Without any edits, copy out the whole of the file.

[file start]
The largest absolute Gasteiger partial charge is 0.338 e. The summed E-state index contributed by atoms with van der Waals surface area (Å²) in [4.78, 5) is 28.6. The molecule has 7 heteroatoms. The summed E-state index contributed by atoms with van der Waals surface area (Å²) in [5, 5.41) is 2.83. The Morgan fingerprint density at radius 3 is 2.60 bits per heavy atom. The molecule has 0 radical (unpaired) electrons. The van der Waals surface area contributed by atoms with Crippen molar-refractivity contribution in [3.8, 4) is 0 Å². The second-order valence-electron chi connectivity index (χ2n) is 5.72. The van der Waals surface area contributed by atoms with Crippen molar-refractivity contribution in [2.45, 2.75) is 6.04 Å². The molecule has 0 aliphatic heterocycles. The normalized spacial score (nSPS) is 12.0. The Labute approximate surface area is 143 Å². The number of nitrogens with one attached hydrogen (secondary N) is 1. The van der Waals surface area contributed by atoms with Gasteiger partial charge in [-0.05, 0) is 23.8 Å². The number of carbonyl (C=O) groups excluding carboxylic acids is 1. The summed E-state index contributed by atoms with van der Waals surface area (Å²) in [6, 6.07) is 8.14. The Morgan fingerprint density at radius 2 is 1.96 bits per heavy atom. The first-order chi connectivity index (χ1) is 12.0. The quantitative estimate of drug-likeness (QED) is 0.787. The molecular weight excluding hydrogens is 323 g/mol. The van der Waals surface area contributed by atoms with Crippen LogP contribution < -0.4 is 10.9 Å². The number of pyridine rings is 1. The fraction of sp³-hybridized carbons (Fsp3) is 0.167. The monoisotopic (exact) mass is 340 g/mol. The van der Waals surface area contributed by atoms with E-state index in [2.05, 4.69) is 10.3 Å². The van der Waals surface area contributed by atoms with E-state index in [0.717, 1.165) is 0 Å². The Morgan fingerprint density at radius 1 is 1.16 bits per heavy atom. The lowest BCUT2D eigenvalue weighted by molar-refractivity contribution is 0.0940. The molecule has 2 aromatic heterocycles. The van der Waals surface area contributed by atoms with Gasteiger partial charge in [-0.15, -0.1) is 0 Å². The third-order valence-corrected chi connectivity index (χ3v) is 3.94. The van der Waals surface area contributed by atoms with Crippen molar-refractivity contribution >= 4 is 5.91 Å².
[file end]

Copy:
The largest absolute Gasteiger partial charge is 0.338 e. The summed E-state index contributed by atoms with van der Waals surface area (Å²) in [4.78, 5) is 28.6. The molecule has 7 heteroatoms. The summed E-state index contributed by atoms with van der Waals surface area (Å²) in [5, 5.41) is 2.83. The Morgan fingerprint density at radius 3 is 2.60 bits per heavy atom. The molecule has 0 radical (unpaired) electrons. The van der Waals surface area contributed by atoms with Crippen molar-refractivity contribution in [3.8, 4) is 0 Å². The second-order valence-electron chi connectivity index (χ2n) is 5.72. The van der Waals surface area contributed by atoms with Crippen molar-refractivity contribution in [2.45, 2.75) is 6.04 Å². The molecule has 0 aliphatic heterocycles. The normalized spacial score (nSPS) is 12.0. The Labute approximate surface area is 143 Å². The number of nitrogens with one attached hydrogen (secondary N) is 1. The van der Waals surface area contributed by atoms with Gasteiger partial charge in [-0.05, 0) is 23.8 Å². The number of carbonyl (C=O) groups excluding carboxylic acids is 1. The summed E-state index contributed by atoms with van der Waals surface area (Å²) in [6, 6.07) is 8.14. The Morgan fingerprint density at radius 2 is 1.96 bits per heavy atom. The first-order chi connectivity index (χ1) is 12.0. The quantitative estimate of drug-likeness (QED) is 0.787. The molecular weight excluding hydrogens is 323 g/mol. The van der Waals surface area contributed by atoms with Crippen LogP contribution < -0.4 is 10.9 Å². The number of pyridine rings is 1. The fraction of sp³-hybridized carbons (Fsp3) is 0.167. The monoisotopic (exact) mass is 340 g/mol. The van der Waals surface area contributed by atoms with E-state index in [2.05, 4.69) is 10.3 Å². The van der Waals surface area contributed by atoms with E-state index in [0.717, 1.165) is 0 Å². The Morgan fingerprint density at radius 1 is 1.16 bits per heavy atom. The lowest BCUT2D eigenvalue weighted by molar-refractivity contribution is 0.0940. The molecule has 2 aromatic heterocycles. The van der Waals surface area contributed by atoms with Gasteiger partial charge in [-0.15, -0.1) is 0 Å². The third-order valence-corrected chi connectivity index (χ3v) is 3.94. The van der Waals surface area contributed by atoms with Crippen molar-refractivity contribution >= 4 is 5.91 Å².